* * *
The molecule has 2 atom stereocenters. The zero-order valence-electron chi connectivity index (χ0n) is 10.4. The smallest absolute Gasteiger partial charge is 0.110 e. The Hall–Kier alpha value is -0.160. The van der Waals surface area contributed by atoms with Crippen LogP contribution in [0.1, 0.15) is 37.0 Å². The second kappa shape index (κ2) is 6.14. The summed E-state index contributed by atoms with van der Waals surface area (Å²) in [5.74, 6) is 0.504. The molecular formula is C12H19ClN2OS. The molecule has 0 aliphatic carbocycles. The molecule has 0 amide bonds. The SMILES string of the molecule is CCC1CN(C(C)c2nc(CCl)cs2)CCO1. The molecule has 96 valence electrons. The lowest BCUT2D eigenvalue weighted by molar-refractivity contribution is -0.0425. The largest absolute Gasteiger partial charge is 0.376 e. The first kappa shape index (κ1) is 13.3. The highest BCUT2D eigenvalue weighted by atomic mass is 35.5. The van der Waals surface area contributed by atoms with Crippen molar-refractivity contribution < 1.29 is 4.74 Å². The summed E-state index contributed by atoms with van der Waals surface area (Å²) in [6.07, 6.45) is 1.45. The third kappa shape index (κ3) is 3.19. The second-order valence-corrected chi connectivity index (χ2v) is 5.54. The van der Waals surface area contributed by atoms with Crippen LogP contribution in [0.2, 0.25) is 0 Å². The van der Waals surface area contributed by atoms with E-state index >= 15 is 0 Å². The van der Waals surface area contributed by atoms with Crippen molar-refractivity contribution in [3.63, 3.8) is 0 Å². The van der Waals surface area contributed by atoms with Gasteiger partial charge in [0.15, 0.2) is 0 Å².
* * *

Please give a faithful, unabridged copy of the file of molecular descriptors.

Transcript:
The molecule has 2 atom stereocenters. The zero-order valence-electron chi connectivity index (χ0n) is 10.4. The smallest absolute Gasteiger partial charge is 0.110 e. The Hall–Kier alpha value is -0.160. The van der Waals surface area contributed by atoms with Crippen LogP contribution in [0.1, 0.15) is 37.0 Å². The second kappa shape index (κ2) is 6.14. The summed E-state index contributed by atoms with van der Waals surface area (Å²) in [5.74, 6) is 0.504. The molecular formula is C12H19ClN2OS. The molecule has 0 aliphatic carbocycles. The molecule has 0 amide bonds. The SMILES string of the molecule is CCC1CN(C(C)c2nc(CCl)cs2)CCO1. The molecule has 96 valence electrons. The lowest BCUT2D eigenvalue weighted by molar-refractivity contribution is -0.0425. The largest absolute Gasteiger partial charge is 0.376 e. The first kappa shape index (κ1) is 13.3. The highest BCUT2D eigenvalue weighted by atomic mass is 35.5. The van der Waals surface area contributed by atoms with Crippen molar-refractivity contribution < 1.29 is 4.74 Å². The summed E-state index contributed by atoms with van der Waals surface area (Å²) in [6.07, 6.45) is 1.45. The third kappa shape index (κ3) is 3.19. The second-order valence-corrected chi connectivity index (χ2v) is 5.54. The van der Waals surface area contributed by atoms with Crippen LogP contribution in [0.2, 0.25) is 0 Å². The van der Waals surface area contributed by atoms with E-state index >= 15 is 0 Å². The van der Waals surface area contributed by atoms with Crippen molar-refractivity contribution in [3.63, 3.8) is 0 Å². The van der Waals surface area contributed by atoms with Gasteiger partial charge in [0.15, 0.2) is 0 Å².